We're nearing the peak of one of the biggest astronomical events of the year — the Perseids meteor shower, which began late last month and can produce up to 100 meteors an hour. Lick Observatory support astronomer Jon Rees spoke with The Six Fifty to offer a scientific explanation behind the celestial spectacle, as well as tips on when and how to view the meteor shower and other night sky happenings this year.
This interview has been edited for clarity and brevity.
For those who are unfamiliar, can you explain what's happening when a meteor shower occurs?
Meteor showers happen when Earth crosses path with debris that's been left behind by a comet. As the comet is orbiting the sun it will eject dust, pebbles — pieces of the comet that get left behind as it orbits the sun. These pieces are very small, typically the size of the piece of a grain of sand, but when these little pieces (called meteoroids) burn up in our atmosphere, it leaves behind the bright trail in the sky.
The Perseids shower is associated with the Comet Swift-Tuttle, which was discovered in 1962. The comet has a 133-year orbit so it's not likely something we're going to see again in our lifetime, but we see the material left behind in the passage through our solar system. On any given night you might see a handful of random meteors, but during meteor showers you get many many more meteors. The frequency of that depends on the meteor shower. The Perseids are one of the best meteor showers of the year: You can get something like 60 to 100 meteors per hour, whereas with some of the smaller meteor showers you might only get five to 10 per hour.
What's special about the Perseids meteor shower?
The Perseids are one of the more impressive and active meteor showers. It varies, but something like 60 to 100 meteors per hour while you're looking at the night sky during the peak of the shower Aug. 11-12, when you'll see most of these meteors, whereas many other meteor showers will only have a handful per hour. It's one of the best you'll see during the year. It started July 17 and will be going on through Aug. 24, but it's Aug. 11-12 when you see the most activity.
What are some factors or conditions that may affect viewing this year?
One of the biggest factors this year is the full moon is on Aug. 11, so you will not be able to see the faintest meteors, so you'll see fewer than in a year when the moon isn't full. But you'll still see a decent number of meteors and the bright ones. As far as the best way to see these, the nice thing about meteor showers is you don't really need a high mountaintop to see these. For the best views at least, you need dark skies and a clear view in the direction of the meteor shower. The Perseids all seem to originate from a single point on the sky known as the radiant, and the radiant for the Perseids is in the constellation Perseus toward the northeast. Find a location with a reasonably dark sky; you'll want to get out of the city and find a nice view toward the northeast. Make sure you bring things that will keep you comfortable because with meteor showers you're staring at the sky for a reasonable stretch of time.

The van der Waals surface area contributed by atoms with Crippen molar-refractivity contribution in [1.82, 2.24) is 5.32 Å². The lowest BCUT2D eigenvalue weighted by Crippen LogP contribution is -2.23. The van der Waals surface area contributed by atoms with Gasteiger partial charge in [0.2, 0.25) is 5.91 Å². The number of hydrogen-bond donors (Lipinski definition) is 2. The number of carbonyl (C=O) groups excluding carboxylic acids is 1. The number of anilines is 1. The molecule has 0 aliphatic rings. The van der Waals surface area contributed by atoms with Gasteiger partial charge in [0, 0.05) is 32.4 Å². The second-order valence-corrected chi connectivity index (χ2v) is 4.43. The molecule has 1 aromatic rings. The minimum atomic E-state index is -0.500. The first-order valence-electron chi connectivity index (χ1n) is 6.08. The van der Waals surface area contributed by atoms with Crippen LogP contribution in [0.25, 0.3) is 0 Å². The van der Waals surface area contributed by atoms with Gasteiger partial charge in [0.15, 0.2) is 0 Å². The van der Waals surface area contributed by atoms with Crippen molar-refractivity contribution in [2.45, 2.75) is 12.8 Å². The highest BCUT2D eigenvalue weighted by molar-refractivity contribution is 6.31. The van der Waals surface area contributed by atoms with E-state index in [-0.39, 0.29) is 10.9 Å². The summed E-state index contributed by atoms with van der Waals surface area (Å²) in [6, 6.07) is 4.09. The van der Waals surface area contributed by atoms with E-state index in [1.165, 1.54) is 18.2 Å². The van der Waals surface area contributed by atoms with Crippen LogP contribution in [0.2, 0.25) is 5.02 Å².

Are telescopes or apps advised for viewing the meteor shower?
One of the nice things about meteor showers is they're actually best without telescopes or binoculars. You want that wide view of the sky to see meteors as they come through the atmosphere. Just using your eyes is the best way to view them. As far as timing goes, Perseus is actually up throughout the night, so once it gets dark enough 30 to 45 minutes after that you should be able to start seeing meteors. It will get better as you move through the night, but the moon is up throughout the night, so realistically these should be visible nicely throughout the night.
What are some of the best local places to go stargazing?
You really just need to get away from the city, so there's no one good location. We typically steer people toward wherever people are familiar with. One thing we do tend to make clear is up here at Lick Observatory for example, during the night we are not open to the public. So other observatories are typically not good for these sort of events because they're usually performing other work and closed to the public. Reach out to your local astronomical societies and see if they're holding any events.
What other astronomical events should people keep an eye out for this year?
There are a few coming up. Right after the Perseids peak, on Aug. 14, Saturn is making its closest approach to Earth which means it'll be the brightest it will be all year, so if you have binoculars or a small telescope you may want to take a look because it's the best view you'll get all year. On Oct. 21 the Orionid meteor shower peaks. It's smaller than Perseids (with) 10 to 20 meteors per hour, but for that one we will not have a full moon. Nov. 8 we have a total lunar eclipse happening which will be visible from California. And Dec. 13 is the peak of another meteor shower, Geminids. These are widely regarded as the best of the year — you get a lot of meteors with that one.
Julia Brown writes for TheSixFifty.com, a sister publication of Palo Alto Online, covering what to eat, see and do in Silicon Valley.